Posted by Robin G. Jordan at 3:16 PM
Sometimes the idea of “formal worship” scares people. I hope to make that less scary. The Protestant traditions include Anglicanism, Lutheranism, the Reformed, and Presbyterianism. Although these traditions have important differences, they reflect important similarities in the way they worship. I could feel more or less at home in any of these traditions. A liturgy is an order of worship in which God gives grace in the gospel and we respond in faith, hope, and love. Read More
The Delicate Balance of Attractional and Missional Worship
I read recently that my denomination, the Southern Baptist Convention, has a total of 16 million members, but on a typical Sunday only 6 million of those members attend their local church’s corporate worship gathering. Considering the importance and necessity of corporate worship for the Christian, this is a very discouraging statistic. Not only is it disheartening, it is also spiritually dangerous for those who profess Christ, but regularly miss worship with their church family. Below, I want to list some reasons and explain why skipping church is a really bad idea.  Read More
Skipping church has its physical dangers too. The photo shows what golfers can expect when teeing off on Sunday mornings on a Florida golf course - an alligator out for a stroll. Alligators also lurk in the water hazards. The range of alligators is not confined to Florida. They are also found in Alabama, Mississippi, Georgia, Louisiana, and Texas.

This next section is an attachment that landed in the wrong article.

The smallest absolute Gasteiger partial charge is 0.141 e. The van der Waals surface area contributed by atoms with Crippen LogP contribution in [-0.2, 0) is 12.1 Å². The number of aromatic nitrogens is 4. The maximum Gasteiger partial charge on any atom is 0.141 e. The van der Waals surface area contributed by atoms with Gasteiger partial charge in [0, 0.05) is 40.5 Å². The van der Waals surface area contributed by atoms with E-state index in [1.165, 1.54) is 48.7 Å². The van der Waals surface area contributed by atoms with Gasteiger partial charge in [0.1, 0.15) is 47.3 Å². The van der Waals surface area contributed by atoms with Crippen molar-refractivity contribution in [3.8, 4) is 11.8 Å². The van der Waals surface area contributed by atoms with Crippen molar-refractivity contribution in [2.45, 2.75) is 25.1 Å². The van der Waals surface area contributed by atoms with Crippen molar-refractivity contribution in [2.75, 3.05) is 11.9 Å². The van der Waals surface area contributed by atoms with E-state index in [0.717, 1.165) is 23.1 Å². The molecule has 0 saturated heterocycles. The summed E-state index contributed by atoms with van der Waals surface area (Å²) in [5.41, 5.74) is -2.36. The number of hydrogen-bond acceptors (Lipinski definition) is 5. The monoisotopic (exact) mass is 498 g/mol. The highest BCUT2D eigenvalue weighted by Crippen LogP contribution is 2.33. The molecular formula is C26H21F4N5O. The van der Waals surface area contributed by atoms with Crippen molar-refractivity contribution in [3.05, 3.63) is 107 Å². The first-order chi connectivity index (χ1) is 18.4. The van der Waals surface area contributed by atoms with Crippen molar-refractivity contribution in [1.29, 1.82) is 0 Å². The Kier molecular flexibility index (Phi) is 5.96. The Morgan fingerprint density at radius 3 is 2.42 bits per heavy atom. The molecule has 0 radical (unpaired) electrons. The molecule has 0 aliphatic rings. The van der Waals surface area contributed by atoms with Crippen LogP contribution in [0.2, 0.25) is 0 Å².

Posted by Robin G. Jordan at 2:25 PM
There are approximately 2 million evangelical Christians in Bolivia who have been told to stop telling others about their faith.
Those who refuse could face 5 to 12 years in prison.
That’s the penalty resulting from a new law in the socialist nation titled Article 88. It went into effect on December 15, 2017 and states “whoever recruits, transports, deprives of freedom, or hosts people with the aim of recruiting them to take part in armed conflicts or religious or worship organizations will be penalized 5 to 12 years of imprisonment,” according to a translation by Evangelical Focus, a media initiative of the Spanish Evangelical Alliance.
Evangelicals represent approximately 19 percent of the total population. The legislation would affect other religious groups as well, such as Roman Catholics. Read More
Posted by Robin G. Jordan at 2:09 PM
Wednesday, January 17, 2018
Five solutions for mobile churches.